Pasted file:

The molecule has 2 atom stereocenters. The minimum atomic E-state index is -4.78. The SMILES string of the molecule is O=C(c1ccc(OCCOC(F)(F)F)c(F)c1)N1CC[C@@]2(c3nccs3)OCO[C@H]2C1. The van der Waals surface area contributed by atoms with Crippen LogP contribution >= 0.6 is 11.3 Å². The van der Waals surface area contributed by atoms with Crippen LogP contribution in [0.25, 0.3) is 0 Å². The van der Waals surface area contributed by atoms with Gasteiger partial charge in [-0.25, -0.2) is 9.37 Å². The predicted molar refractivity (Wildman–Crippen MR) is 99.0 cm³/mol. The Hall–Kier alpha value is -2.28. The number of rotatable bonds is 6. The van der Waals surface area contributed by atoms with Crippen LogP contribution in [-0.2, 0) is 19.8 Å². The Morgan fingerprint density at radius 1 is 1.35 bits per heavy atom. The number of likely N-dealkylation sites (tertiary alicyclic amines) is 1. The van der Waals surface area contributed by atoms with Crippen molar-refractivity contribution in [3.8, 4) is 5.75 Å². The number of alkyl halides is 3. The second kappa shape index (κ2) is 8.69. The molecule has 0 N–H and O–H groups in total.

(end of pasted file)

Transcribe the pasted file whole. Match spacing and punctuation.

The molecule has 2 atom stereocenters. The minimum atomic E-state index is -4.78. The SMILES string of the molecule is O=C(c1ccc(OCCOC(F)(F)F)c(F)c1)N1CC[C@@]2(c3nccs3)OCO[C@H]2C1. The van der Waals surface area contributed by atoms with Crippen LogP contribution >= 0.6 is 11.3 Å². The van der Waals surface area contributed by atoms with Crippen LogP contribution in [0.25, 0.3) is 0 Å². The van der Waals surface area contributed by atoms with Gasteiger partial charge in [-0.25, -0.2) is 9.37 Å². The predicted molar refractivity (Wildman–Crippen MR) is 99.0 cm³/mol. The Hall–Kier alpha value is -2.28. The number of rotatable bonds is 6. The van der Waals surface area contributed by atoms with Crippen LogP contribution in [-0.2, 0) is 19.8 Å². The Morgan fingerprint density at radius 1 is 1.35 bits per heavy atom. The number of likely N-dealkylation sites (tertiary alicyclic amines) is 1. The van der Waals surface area contributed by atoms with Crippen molar-refractivity contribution in [3.8, 4) is 5.75 Å². The number of alkyl halides is 3. The second kappa shape index (κ2) is 8.69. The molecule has 0 N–H and O–H groups in total.